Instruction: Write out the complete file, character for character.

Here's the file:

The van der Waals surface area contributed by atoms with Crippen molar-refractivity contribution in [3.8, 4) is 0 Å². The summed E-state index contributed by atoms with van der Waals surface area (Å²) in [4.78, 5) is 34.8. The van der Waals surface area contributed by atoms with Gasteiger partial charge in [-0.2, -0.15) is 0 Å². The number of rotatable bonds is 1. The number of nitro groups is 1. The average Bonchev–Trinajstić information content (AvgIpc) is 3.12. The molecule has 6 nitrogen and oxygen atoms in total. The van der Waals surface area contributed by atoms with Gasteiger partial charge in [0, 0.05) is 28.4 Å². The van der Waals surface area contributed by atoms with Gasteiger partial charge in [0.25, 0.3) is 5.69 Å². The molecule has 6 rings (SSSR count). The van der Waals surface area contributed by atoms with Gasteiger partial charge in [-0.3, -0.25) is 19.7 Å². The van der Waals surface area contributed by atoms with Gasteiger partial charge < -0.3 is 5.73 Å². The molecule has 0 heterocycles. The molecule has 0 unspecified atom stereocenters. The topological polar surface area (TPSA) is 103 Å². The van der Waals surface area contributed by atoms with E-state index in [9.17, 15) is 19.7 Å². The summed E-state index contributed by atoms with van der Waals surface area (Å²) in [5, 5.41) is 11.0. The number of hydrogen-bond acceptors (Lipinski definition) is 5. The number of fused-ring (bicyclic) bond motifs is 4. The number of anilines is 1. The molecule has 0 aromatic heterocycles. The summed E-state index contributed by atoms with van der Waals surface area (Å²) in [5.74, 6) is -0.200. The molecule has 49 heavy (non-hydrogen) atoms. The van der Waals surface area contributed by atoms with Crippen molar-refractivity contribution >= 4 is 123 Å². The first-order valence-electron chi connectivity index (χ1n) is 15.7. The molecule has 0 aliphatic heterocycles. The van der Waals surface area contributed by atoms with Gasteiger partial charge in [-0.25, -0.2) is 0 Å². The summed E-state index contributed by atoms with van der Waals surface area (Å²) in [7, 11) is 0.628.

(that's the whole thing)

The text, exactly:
The van der Waals surface area contributed by atoms with Crippen molar-refractivity contribution in [3.8, 4) is 0 Å². The summed E-state index contributed by atoms with van der Waals surface area (Å²) in [4.78, 5) is 34.8. The van der Waals surface area contributed by atoms with Gasteiger partial charge in [-0.2, -0.15) is 0 Å². The number of rotatable bonds is 1. The number of nitro groups is 1. The average Bonchev–Trinajstić information content (AvgIpc) is 3.12. The molecule has 6 nitrogen and oxygen atoms in total. The van der Waals surface area contributed by atoms with Gasteiger partial charge in [0, 0.05) is 28.4 Å². The van der Waals surface area contributed by atoms with Gasteiger partial charge in [0.25, 0.3) is 5.69 Å². The molecule has 6 rings (SSSR count). The van der Waals surface area contributed by atoms with Gasteiger partial charge in [-0.3, -0.25) is 19.7 Å². The van der Waals surface area contributed by atoms with Gasteiger partial charge < -0.3 is 5.73 Å². The molecule has 0 heterocycles. The molecule has 0 unspecified atom stereocenters. The topological polar surface area (TPSA) is 103 Å². The van der Waals surface area contributed by atoms with E-state index in [9.17, 15) is 19.7 Å². The summed E-state index contributed by atoms with van der Waals surface area (Å²) in [5, 5.41) is 11.0. The number of hydrogen-bond acceptors (Lipinski definition) is 5. The number of fused-ring (bicyclic) bond motifs is 4. The number of anilines is 1. The molecule has 0 aromatic heterocycles. The summed E-state index contributed by atoms with van der Waals surface area (Å²) in [5.74, 6) is -0.200. The molecule has 49 heavy (non-hydrogen) atoms. The van der Waals surface area contributed by atoms with Crippen molar-refractivity contribution >= 4 is 123 Å². The first-order valence-electron chi connectivity index (χ1n) is 15.7. The molecule has 0 aliphatic heterocycles. The van der Waals surface area contributed by atoms with Gasteiger partial charge in [-0.25, -0.2) is 0 Å². The summed E-state index contributed by atoms with van der Waals surface area (Å²) in [7, 11) is 0.628.